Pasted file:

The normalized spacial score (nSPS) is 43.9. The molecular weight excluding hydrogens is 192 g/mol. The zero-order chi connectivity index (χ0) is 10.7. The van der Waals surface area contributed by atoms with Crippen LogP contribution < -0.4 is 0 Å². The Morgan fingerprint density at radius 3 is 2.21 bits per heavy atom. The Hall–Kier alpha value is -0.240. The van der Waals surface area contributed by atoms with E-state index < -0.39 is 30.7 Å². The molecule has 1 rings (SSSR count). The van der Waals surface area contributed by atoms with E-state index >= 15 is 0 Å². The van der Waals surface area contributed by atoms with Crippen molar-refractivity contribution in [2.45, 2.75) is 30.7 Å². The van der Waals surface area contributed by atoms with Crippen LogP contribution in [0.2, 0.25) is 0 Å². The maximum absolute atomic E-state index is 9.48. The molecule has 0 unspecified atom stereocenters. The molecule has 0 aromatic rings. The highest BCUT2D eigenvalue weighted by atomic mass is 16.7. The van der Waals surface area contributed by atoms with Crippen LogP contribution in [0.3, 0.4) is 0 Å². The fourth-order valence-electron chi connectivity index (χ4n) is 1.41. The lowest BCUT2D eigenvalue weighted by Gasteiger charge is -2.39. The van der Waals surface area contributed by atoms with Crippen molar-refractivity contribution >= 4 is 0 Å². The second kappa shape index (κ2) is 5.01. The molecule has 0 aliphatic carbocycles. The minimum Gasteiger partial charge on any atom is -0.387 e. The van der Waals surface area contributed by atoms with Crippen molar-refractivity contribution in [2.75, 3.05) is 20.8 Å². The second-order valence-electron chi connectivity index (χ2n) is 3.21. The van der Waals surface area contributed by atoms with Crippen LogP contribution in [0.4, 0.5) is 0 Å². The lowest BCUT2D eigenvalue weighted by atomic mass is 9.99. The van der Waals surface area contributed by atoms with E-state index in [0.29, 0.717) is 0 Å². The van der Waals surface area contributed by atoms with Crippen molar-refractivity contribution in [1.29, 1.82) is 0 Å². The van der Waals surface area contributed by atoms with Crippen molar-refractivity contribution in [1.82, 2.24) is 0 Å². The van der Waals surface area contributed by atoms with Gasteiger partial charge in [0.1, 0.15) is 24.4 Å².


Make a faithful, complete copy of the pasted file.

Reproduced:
The normalized spacial score (nSPS) is 43.9. The molecular weight excluding hydrogens is 192 g/mol. The zero-order chi connectivity index (χ0) is 10.7. The van der Waals surface area contributed by atoms with Crippen LogP contribution < -0.4 is 0 Å². The Morgan fingerprint density at radius 3 is 2.21 bits per heavy atom. The Hall–Kier alpha value is -0.240. The van der Waals surface area contributed by atoms with E-state index < -0.39 is 30.7 Å². The molecule has 1 rings (SSSR count). The van der Waals surface area contributed by atoms with E-state index >= 15 is 0 Å². The van der Waals surface area contributed by atoms with Crippen molar-refractivity contribution in [2.45, 2.75) is 30.7 Å². The van der Waals surface area contributed by atoms with Crippen LogP contribution in [0.2, 0.25) is 0 Å². The maximum absolute atomic E-state index is 9.48. The molecule has 0 unspecified atom stereocenters. The molecule has 0 aromatic rings. The highest BCUT2D eigenvalue weighted by atomic mass is 16.7. The van der Waals surface area contributed by atoms with Crippen LogP contribution in [0.3, 0.4) is 0 Å². The fourth-order valence-electron chi connectivity index (χ4n) is 1.41. The lowest BCUT2D eigenvalue weighted by Gasteiger charge is -2.39. The van der Waals surface area contributed by atoms with Crippen molar-refractivity contribution >= 4 is 0 Å². The second kappa shape index (κ2) is 5.01. The molecule has 0 aliphatic carbocycles. The minimum Gasteiger partial charge on any atom is -0.387 e. The van der Waals surface area contributed by atoms with Crippen molar-refractivity contribution in [2.75, 3.05) is 20.8 Å². The second-order valence-electron chi connectivity index (χ2n) is 3.21. The van der Waals surface area contributed by atoms with Crippen LogP contribution in [0.4, 0.5) is 0 Å². The lowest BCUT2D eigenvalue weighted by atomic mass is 9.99. The van der Waals surface area contributed by atoms with E-state index in [0.29, 0.717) is 0 Å². The van der Waals surface area contributed by atoms with Crippen molar-refractivity contribution in [1.29, 1.82) is 0 Å². The van der Waals surface area contributed by atoms with Crippen molar-refractivity contribution in [1.82, 2.24) is 0 Å². The van der Waals surface area contributed by atoms with Gasteiger partial charge in [0.1, 0.15) is 24.4 Å².